Rike Moon (she/her) works for BC Parks as the Community Engagement Specialist on the Community Engagement and Education section at Provincial Services Branch in Victoria, BC. She has been in this role since May 2020. Rike is a native of Germany and identifies as a member of the LGBTQ2S+ community. She spoke to me about her experience in parks and protected areas from her home in Victoria, BC.

Read Profile »

Pause to Reflect

Think about the park or protected areas related to your work. 

  • If you identified as non-binary, would you be able to easily move through the space?
  • Are your facilities gender inclusive? 
  • What kind of language do you use in your interpretive signage and presentations? 
  • Have your staff received adequate training to be aware and sensitive of people’s identities?

Inclusion and Equity Leader Profile: Sarah Boyle

Sarah Boyle (she/her) is a project manager for the Protected Areas Establishment Branch of Parks Canada, which deals with establishing terrestrial and marine conservation areas. Boyle is currently working on the proposed national park reserve in the South Okanagan – Similkameen region of British Columbia, the unceded traditional territory of the Syilx Nation. She has been working in this position for the past two and a half years.

I reached Sarah at her home in Revelstoke, British Columbia to talk about her experience living and working in parks.

Read Profile »

Pause to Reflect

Sarah makes a powerful point about knowing when to engage in good followership to support your leadership. 

  • In what ways do you support your team when you are not in a leadership position? Reflect on the power of collaboration when you take a step back and allow someone else to lead. 

Inclusion and Equity Leader Profile: Kayode Adeyemi

Kayode Adeyemi is an Immigrant from Nigeria who currently lives in Calgary, Alberta and works as a Occupational Health and Safety Coordinator for Alberta Parks and Environment. In accordance to CPCIL’s Inclusion and Equity profile series, here’s what he shared with us on his experience as a Black Park Leader.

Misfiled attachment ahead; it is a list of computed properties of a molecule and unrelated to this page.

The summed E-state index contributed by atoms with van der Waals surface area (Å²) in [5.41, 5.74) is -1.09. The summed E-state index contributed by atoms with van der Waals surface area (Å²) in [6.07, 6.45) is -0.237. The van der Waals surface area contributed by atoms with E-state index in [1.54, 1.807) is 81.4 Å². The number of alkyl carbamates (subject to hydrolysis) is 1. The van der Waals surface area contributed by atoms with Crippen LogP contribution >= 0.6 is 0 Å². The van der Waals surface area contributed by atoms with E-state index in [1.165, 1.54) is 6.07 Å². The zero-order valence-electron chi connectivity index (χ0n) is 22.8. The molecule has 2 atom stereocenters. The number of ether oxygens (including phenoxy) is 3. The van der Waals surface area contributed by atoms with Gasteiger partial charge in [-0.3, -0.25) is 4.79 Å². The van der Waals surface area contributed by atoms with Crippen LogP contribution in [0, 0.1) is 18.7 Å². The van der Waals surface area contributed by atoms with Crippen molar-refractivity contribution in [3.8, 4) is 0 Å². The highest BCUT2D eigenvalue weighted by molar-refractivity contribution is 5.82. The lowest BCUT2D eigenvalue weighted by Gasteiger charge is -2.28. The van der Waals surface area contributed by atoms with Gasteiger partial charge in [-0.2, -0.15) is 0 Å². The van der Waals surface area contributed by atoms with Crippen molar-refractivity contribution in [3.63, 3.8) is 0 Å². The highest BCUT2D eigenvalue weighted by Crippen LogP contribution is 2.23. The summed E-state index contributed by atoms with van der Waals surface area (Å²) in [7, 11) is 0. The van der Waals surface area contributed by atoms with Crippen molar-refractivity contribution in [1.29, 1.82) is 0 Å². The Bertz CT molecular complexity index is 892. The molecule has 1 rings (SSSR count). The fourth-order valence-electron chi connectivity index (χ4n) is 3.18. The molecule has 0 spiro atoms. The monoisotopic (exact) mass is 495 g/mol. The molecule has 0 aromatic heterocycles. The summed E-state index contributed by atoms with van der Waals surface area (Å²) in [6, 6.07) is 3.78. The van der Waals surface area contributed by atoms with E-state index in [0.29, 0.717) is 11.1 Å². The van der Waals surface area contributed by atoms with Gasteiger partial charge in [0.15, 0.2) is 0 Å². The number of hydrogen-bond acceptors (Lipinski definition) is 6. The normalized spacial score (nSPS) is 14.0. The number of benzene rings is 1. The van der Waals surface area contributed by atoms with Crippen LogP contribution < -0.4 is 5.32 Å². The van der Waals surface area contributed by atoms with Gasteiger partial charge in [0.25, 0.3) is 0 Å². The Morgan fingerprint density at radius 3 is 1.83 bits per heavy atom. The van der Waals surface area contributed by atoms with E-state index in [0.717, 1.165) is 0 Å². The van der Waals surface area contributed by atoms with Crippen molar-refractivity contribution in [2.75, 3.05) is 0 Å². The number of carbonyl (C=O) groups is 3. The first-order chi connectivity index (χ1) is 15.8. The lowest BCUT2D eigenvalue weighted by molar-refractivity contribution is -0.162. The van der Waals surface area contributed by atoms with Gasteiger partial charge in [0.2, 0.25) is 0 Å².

Read Profile »

Pause to Reflect

Reflect on your organizations hiring practices. Think of the language used, the process, and how you’re asking people to identify their relevant skills. 

  • Are your recruitment material and interview process inclusive? 
  • What barriers might they create for someone who is new to parks, a person of colour, a person with a disability, someone from a different way of knowing, or a young person? 

Inclusion and Equity Leader Profile: Dawn Carr

Dawn Carr (she/her) was the executive director of the Canadian Parks Council (CPC) and the principal consultant of her own consulting agency, CarrPark. She was the executive director of the CPC from 2012 to 2021. Since this interview, Dawn Carr has accepted a new role with the Nature Conservancy of Canada with she started in September, 2021. I reached her at her home in Peterborough, ON to talk about her experience as a woman working in parks. 

Read Profile »

Pause to Reflect

Consider how your identity has shaped your leadership experience. 

  • In what ways has who you are impacted your career trajectory? 
  • Reflecting on your career, are you where you thought you would be? 
  • Have you ever had to step away from you role for an extended period of time? How did or how would that kind of move impact your career?